However, when we return to try and spot those elusive lights once more, you better believe we will be visiting in the absolute dead of winter!

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THE  LOWDOWN

Getting to Ivalo: This domestic airport is well connected to Helsinki with flights operating several times daily
Getting to Northern Lights Village: From the airport, NLV offers minibus transfers but these are quite expensive. If you are travelling as a single or couple, catching a taxi may be more cost effective
Northern Lights Village: One night in a glass roofed cabin starts at €349 for two persons on a bed and breakfast basis, click here to learn more
Camera: Images captured with an Olympus OM-D E-M1 in conjunction with M.Zuiko 7-14mm f/2.8 and M.Zuiko 12-40mm f/2.8 lenses
Remember: Book for December or January to guarantee snowy weather! November is a bit of a wildcard month these days…

Disclaimer: I stayed with Northern Lights Village on a complimentary basis, however, this post was not commissioned or sponsored and all thoughts and opinions expressed on this blog are honest, unbiased and in no way influenced by the Northern Lights Village brand, their management or affiliates.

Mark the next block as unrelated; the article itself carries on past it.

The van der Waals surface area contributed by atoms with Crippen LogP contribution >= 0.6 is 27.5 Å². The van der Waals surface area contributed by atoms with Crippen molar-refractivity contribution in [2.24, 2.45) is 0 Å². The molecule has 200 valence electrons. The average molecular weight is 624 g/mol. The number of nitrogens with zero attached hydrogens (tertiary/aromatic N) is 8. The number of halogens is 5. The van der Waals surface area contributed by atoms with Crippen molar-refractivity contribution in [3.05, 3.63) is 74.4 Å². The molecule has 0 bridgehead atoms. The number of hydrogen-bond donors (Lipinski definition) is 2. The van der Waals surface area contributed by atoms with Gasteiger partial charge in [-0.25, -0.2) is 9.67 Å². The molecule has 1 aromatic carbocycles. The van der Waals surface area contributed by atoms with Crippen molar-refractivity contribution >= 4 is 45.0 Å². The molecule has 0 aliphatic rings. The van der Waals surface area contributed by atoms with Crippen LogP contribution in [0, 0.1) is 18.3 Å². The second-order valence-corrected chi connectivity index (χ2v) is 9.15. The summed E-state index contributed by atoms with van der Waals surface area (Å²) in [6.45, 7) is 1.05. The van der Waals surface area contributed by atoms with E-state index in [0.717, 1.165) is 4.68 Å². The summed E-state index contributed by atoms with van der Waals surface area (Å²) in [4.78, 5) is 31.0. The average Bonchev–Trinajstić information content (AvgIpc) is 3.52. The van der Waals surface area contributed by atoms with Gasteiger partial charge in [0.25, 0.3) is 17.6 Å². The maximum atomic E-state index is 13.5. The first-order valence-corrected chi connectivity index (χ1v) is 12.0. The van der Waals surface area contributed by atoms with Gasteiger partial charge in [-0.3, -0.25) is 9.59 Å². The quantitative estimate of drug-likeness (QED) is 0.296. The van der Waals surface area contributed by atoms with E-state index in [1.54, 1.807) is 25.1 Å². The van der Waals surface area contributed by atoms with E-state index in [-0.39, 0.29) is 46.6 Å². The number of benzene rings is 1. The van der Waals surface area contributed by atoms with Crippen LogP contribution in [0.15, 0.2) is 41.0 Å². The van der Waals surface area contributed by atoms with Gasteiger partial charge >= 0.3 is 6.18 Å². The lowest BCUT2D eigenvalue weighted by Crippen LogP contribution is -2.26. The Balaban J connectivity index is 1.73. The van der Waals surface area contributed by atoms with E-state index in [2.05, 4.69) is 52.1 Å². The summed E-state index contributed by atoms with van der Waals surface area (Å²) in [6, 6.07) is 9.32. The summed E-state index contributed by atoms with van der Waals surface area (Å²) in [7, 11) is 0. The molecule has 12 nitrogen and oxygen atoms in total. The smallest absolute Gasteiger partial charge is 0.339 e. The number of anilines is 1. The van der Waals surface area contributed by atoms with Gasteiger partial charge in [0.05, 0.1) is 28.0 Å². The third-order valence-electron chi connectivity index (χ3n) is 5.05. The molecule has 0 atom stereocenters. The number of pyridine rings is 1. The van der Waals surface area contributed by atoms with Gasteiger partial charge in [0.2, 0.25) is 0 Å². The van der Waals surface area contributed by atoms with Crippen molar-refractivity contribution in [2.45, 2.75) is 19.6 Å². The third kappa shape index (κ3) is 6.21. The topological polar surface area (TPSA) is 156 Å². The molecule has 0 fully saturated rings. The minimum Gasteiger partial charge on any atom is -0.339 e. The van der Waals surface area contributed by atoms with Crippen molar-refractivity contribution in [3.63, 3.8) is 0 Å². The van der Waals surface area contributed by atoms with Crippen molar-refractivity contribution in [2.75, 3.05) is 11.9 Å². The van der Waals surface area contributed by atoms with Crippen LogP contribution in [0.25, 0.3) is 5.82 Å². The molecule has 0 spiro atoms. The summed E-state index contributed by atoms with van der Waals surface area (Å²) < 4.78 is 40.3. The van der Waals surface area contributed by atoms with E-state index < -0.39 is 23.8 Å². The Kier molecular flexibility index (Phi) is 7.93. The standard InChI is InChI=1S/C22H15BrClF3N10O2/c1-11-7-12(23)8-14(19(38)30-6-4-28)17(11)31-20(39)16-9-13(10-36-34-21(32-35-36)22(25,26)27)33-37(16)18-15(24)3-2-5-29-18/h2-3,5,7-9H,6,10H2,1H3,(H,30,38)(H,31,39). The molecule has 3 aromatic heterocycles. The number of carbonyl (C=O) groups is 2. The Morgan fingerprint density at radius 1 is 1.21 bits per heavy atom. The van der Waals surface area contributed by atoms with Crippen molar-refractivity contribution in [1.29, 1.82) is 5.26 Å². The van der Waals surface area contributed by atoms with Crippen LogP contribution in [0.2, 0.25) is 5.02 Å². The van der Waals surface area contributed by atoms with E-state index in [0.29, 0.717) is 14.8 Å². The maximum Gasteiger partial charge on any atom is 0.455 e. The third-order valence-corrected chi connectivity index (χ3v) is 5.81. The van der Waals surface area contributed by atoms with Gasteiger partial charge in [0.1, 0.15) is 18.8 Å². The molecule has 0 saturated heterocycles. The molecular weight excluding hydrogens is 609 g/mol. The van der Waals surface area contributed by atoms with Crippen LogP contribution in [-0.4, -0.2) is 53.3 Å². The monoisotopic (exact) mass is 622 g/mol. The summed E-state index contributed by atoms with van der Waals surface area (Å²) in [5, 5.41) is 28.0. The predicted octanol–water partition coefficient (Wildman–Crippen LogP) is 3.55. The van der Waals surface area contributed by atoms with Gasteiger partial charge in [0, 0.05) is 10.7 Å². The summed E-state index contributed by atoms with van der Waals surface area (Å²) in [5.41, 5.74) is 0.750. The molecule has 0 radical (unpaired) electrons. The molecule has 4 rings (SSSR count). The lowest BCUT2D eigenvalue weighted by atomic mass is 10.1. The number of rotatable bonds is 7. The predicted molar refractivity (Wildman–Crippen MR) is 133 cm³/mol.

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20-something year old Australian backpacker writing her way around the world.

9 thoughts on “Finally Seeing a Smidgeon of Snow in Finnish Lapland!

  1. When I visited a sled dog camp in Alaska I was appalled that we would go sledding when there was no snow until it was explained that the dogs need to be exercised every day. Their readiness and excitement put me at ease – I even cuddled a puppy once back at the camp. I am afraid of dogs. (Getting onto a dogsled was not easy for me)

  2. Hello. It seems that I have missed this post. I love this text: “We were given handfuls of a type of moss that the reindeer are known to be fond of, and off we went!” above the photo. Here it is when fresh:

    Reindeer Lichen

    Happy and safe travels!